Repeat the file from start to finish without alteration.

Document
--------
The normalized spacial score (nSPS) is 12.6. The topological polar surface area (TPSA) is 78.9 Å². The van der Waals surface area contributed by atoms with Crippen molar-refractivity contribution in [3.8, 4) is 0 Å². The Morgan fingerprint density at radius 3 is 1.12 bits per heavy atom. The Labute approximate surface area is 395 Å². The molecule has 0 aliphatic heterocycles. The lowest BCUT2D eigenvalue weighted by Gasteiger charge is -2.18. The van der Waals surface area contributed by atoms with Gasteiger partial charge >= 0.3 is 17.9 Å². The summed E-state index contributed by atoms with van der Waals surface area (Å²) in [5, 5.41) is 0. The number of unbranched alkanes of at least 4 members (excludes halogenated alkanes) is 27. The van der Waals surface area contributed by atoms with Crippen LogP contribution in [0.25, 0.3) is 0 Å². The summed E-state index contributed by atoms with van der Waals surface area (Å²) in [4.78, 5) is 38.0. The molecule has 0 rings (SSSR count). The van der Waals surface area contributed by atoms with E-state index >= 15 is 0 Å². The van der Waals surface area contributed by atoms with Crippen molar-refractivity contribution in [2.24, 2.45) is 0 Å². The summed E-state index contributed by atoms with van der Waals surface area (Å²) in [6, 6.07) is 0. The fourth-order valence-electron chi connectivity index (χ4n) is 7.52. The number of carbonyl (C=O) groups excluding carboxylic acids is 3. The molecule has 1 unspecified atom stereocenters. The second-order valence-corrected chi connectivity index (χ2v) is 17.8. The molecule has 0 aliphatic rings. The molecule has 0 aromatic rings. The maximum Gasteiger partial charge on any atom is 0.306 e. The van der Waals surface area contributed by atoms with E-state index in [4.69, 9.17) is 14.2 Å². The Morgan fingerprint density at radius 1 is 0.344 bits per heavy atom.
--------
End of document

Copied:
The normalized spacial score (nSPS) is 12.6. The topological polar surface area (TPSA) is 78.9 Å². The van der Waals surface area contributed by atoms with Crippen molar-refractivity contribution in [3.8, 4) is 0 Å². The Morgan fingerprint density at radius 3 is 1.12 bits per heavy atom. The Labute approximate surface area is 395 Å². The molecule has 0 aliphatic heterocycles. The lowest BCUT2D eigenvalue weighted by Gasteiger charge is -2.18. The van der Waals surface area contributed by atoms with Gasteiger partial charge >= 0.3 is 17.9 Å². The summed E-state index contributed by atoms with van der Waals surface area (Å²) in [5, 5.41) is 0. The number of unbranched alkanes of at least 4 members (excludes halogenated alkanes) is 27. The van der Waals surface area contributed by atoms with Crippen LogP contribution in [0.25, 0.3) is 0 Å². The summed E-state index contributed by atoms with van der Waals surface area (Å²) in [4.78, 5) is 38.0. The molecule has 0 rings (SSSR count). The van der Waals surface area contributed by atoms with E-state index >= 15 is 0 Å². The van der Waals surface area contributed by atoms with Crippen molar-refractivity contribution in [2.24, 2.45) is 0 Å². The summed E-state index contributed by atoms with van der Waals surface area (Å²) in [6, 6.07) is 0. The fourth-order valence-electron chi connectivity index (χ4n) is 7.52. The number of carbonyl (C=O) groups excluding carboxylic acids is 3. The molecule has 1 unspecified atom stereocenters. The second-order valence-corrected chi connectivity index (χ2v) is 17.8. The molecule has 0 aliphatic rings. The molecule has 0 aromatic rings. The maximum Gasteiger partial charge on any atom is 0.306 e. The van der Waals surface area contributed by atoms with E-state index in [4.69, 9.17) is 14.2 Å². The Morgan fingerprint density at radius 1 is 0.344 bits per heavy atom.